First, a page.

I'm rather surprised that people actually think Moten would stand a chance in the general. IMO, it's a pipe dream as a win would ensure that Ward 7 has a barely literate, politically ignorant, showboating, go-go Pimp as their Rep. Not exactly a winning formula for Ward 7. He's running as a republican and I think you are being waaaaaaay too charitable to think he's media saavy. How well has his time on the local media stage helped him...or his organization?

Kevin can forget it. His recent tangle with prostitution pretty much guarantees that.

Tom Brown? I would hope that W7 realizes that having someone with job training experience will not guarantee jobs nor the training for such in the Ward. That is unless he's running to head the DOES..which he's not.

Pastor Bennett can forget it as well. Just don't think he'll have enough support.

I would guess that Alexander is going to win by default.

I know people in w7 and even they (as intelligent as they are) haven't been able to articulate "what" Alexander has caused w7 to miss out on. It's simply, "well we need somebody else" and frankly, that aint' enough.

Anybody from W7 with some concrete talking points?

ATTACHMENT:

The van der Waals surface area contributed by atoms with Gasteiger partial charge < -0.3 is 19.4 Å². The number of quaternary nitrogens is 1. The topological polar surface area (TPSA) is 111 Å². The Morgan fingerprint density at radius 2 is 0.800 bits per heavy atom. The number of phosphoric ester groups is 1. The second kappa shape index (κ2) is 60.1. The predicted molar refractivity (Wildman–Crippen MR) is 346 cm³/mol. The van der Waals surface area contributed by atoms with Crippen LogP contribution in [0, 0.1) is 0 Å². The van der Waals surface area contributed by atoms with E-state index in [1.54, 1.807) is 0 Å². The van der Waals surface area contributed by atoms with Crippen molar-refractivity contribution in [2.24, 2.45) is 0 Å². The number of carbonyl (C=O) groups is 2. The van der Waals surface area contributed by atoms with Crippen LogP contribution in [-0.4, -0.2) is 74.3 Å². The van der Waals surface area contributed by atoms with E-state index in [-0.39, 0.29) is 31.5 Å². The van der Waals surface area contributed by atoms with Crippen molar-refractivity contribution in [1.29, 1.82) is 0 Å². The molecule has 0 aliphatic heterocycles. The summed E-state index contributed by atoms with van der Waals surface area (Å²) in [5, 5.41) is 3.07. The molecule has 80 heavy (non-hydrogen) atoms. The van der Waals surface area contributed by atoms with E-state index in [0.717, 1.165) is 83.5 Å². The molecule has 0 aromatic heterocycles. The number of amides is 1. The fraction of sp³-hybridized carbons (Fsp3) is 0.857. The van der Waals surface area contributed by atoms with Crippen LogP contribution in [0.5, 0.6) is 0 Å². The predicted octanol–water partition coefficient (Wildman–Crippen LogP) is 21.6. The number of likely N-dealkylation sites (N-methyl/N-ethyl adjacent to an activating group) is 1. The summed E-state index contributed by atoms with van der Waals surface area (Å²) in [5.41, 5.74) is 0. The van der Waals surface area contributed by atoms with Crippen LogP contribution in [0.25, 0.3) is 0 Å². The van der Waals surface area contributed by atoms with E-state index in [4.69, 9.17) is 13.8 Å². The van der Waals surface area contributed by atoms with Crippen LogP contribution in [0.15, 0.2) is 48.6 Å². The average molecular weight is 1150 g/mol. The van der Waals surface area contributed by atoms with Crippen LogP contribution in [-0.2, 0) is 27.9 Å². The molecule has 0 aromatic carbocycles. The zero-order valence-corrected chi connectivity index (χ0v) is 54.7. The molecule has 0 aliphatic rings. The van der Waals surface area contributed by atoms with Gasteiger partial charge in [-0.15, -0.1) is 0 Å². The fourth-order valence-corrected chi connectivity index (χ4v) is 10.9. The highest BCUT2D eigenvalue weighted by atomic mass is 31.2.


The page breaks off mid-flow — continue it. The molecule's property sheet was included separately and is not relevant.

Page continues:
by HogWash on Jan 25, 2012 3:37 pm • linkreport

BTW, Moten at least is successful at getting young people engaged. He pimps them (at least during the last election) but they are engaged. :)

by HogWash on Jan 25, 2012 3:39 pm • linkreport

If Moten has such widespread support and is able to move so many voters that he could win this November as a Republican, how is it that he wasn't able to get more than 16% of Ward 7 voters to go for Fenty in 2010?

by Keith Ivey on Jan 25, 2012 3:45 pm • linkreport

@Keith, ain't that a mystery. I really do wonder who GH has been talking to in w7 who believes Moten could be a formiddable candidate.

As far as I'm concerned, it's a nonstarter because an utter embarassment it will be.

by HogWash on Jan 25, 2012 5:53 pm • linkreport

I live in Ward 7 and I can safely say, knowing the demographic of individuals who will show up to vote, that any name with the words Republican next to it will not get enough votes to win. Plain and simple. For goodness sake, there are individuals in the ward who want to keep Skyland looking like a hot mess. More well-rounded individuals have started moving into the neighborhood but it's going to take a lot more of that before the only thing that matters in wards 7 and 8 when running for office are skin color and party affiliation.

by StringsAttached on Jan 26, 2012 3:58 pm • linkreport

As a Ward 7 resident, I will vote for ANYONE besides Alexander. I am truly ashamed by her leadership (not to mention Brown and Gray's). The final straw was when she voted against marriage. I understand that she faced some pressure to vote the way she did but to me it highlighted her inability to know right from wrong and her lack of a spine. Luckily her vote had little barring on the final outcome, but she still often gets steamrolled by Barry, Brown and Gray. No thank you.

by clarice on Jan 26, 2012 11:35 pm • linkreport

This wouldn't be the first time a Republican beat a Democrat in a one-on-one DC election, Keith. David Catania (who was then a Republican) beat Arrington Dixon in a special election in 1997.